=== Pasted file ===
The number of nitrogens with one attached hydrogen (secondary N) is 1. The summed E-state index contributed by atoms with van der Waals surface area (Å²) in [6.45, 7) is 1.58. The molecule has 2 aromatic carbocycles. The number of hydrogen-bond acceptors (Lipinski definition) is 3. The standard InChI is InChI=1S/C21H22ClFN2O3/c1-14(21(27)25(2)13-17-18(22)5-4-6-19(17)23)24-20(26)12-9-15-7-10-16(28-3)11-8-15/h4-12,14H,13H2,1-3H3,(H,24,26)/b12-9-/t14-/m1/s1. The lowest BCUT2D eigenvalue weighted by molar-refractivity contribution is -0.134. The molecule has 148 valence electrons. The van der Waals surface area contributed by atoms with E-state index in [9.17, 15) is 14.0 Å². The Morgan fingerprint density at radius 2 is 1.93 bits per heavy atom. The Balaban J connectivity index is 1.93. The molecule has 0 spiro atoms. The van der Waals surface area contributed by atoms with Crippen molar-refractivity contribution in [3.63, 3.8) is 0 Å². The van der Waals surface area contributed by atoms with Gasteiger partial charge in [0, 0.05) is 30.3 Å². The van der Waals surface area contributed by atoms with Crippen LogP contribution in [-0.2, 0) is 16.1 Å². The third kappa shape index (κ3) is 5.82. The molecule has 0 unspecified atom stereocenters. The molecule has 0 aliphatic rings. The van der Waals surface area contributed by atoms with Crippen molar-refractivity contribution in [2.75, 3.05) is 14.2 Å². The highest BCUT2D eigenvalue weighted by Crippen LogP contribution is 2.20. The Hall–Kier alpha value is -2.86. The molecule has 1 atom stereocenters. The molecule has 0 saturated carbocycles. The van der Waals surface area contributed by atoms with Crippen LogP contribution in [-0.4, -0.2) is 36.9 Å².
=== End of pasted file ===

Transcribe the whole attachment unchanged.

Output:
The number of nitrogens with one attached hydrogen (secondary N) is 1. The summed E-state index contributed by atoms with van der Waals surface area (Å²) in [6.45, 7) is 1.58. The molecule has 2 aromatic carbocycles. The number of hydrogen-bond acceptors (Lipinski definition) is 3. The standard InChI is InChI=1S/C21H22ClFN2O3/c1-14(21(27)25(2)13-17-18(22)5-4-6-19(17)23)24-20(26)12-9-15-7-10-16(28-3)11-8-15/h4-12,14H,13H2,1-3H3,(H,24,26)/b12-9-/t14-/m1/s1. The lowest BCUT2D eigenvalue weighted by molar-refractivity contribution is -0.134. The molecule has 148 valence electrons. The van der Waals surface area contributed by atoms with E-state index in [9.17, 15) is 14.0 Å². The Morgan fingerprint density at radius 2 is 1.93 bits per heavy atom. The Balaban J connectivity index is 1.93. The molecule has 0 spiro atoms. The van der Waals surface area contributed by atoms with Crippen molar-refractivity contribution in [3.63, 3.8) is 0 Å². The van der Waals surface area contributed by atoms with Gasteiger partial charge in [0, 0.05) is 30.3 Å². The van der Waals surface area contributed by atoms with Crippen LogP contribution in [-0.2, 0) is 16.1 Å². The third kappa shape index (κ3) is 5.82. The molecule has 0 unspecified atom stereocenters. The molecule has 0 aliphatic rings. The van der Waals surface area contributed by atoms with Crippen molar-refractivity contribution in [2.75, 3.05) is 14.2 Å². The highest BCUT2D eigenvalue weighted by Crippen LogP contribution is 2.20. The Hall–Kier alpha value is -2.86. The molecule has 1 atom stereocenters. The molecule has 0 saturated carbocycles. The van der Waals surface area contributed by atoms with Crippen LogP contribution in [-0.4, -0.2) is 36.9 Å².